How the ‘Uber Economy’ Shakes Up Senior Living

There seems to be an app for everything these days.

Whether it’s ordering a meal, arranging a ride or scheduling a personal training session, consumers have access to a wide variety of on-demand platforms that provide access to goods and services with the click of a mouse or the swipe of a finger, which they can enjoy from the comfort of their own homes. It might appear that such on-demand services threaten the traditional senior living model, as people of all ages use these apps from the comfort of their own homes—including seniors. But the “Uber economy” is here to stay, and the industry stands to benefit.

That’s the premise of Senior Housing News’ latest report, “How the On-Demand Economy Can Reshape Senior Living.”


“We see these services becoming more important to all of us, so I see no reason why they would not and should not play a larger role in senior living,” says Chris Guay, president and CEO at Nashville, Tennessee-based Vitality Senior Living, a senior living developer and operator launched in March 2016.

The advantages of senior living providers developing an on-demand plan are numerous. For one, they can seize the opportunity to strip down services and, in turn, lower rents, which can serve as a potential solution for the middle market seniors housing crisis. On-demand apps like Uber and Instacart also allow operators to reconsider and extend their offerings, as well as draw in a new, trendy kind of senior living resident.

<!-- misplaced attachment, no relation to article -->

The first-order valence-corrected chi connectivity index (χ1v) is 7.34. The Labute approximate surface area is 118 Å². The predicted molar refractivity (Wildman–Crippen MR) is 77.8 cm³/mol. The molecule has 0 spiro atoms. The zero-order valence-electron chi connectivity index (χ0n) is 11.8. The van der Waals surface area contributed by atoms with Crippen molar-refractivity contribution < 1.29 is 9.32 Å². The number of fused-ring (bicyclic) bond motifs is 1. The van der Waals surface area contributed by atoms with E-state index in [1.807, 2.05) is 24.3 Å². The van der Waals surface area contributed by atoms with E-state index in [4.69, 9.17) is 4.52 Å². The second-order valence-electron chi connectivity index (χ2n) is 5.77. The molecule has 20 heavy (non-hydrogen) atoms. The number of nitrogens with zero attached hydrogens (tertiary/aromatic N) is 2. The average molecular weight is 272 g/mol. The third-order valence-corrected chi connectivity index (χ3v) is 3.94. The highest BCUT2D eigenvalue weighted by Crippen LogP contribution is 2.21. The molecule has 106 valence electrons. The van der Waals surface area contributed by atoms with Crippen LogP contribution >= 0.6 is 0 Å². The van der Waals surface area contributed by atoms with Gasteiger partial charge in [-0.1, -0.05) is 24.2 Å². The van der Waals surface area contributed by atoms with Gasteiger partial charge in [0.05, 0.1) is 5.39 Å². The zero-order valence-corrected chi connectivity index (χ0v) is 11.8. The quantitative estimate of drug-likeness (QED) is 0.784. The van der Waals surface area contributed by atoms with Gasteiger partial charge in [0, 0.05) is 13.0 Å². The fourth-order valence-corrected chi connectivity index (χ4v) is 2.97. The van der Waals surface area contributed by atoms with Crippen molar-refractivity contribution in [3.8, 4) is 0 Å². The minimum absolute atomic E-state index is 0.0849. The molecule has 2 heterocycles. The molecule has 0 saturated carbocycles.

Perhaps the greatest challenge that providers considering an on-demand plan face, though, is getting residents on board to use the apps and platforms. Older adults have far less exposure to shared and on-demand services, yet the senior population is the fastest growing penetration market for technology, according the Pew Research Center. This means the Lyfts and Grubhubs of the world will have more of a place in senior living settings moving forward.


Some strategies to facilitate resident tech adoption might include:

  • Hosting demonstrations on how to use specific on-demand services
  • Buying devices for residents with certain on-demand platforms already downloaded
  • Keeping residents’ family members involved so they can assist their loved ones
In any case, older adults are only going to become more tech-savvy in the next few years, and access to on-demand services will become an expectation. As such, it’s crucial that senior living providers form partnerships with on-demand companies, consider how services can interact and think creatively as to how to deploy them.
It’s highly unlikely that the on-demand economy will render the senior care space obsolete. Rather, it can work in the industry’s favor to enhance what senior living providers can do for their residents.
“Our residents are always interested in what’s new and upcoming,” says Kyle Exline, executive director at The Clare, a high-rise continuing care retirement community (CCRC) located in Chicago’s Gold Coast neighborhood. “But I don’t see any of these on-demand services as better than what we’re offering on site.”
Editors Note: The full report, “How the On-Demand Economy Can Reshape Senior Living,” is available here.

Written by Kourtney Liepelt

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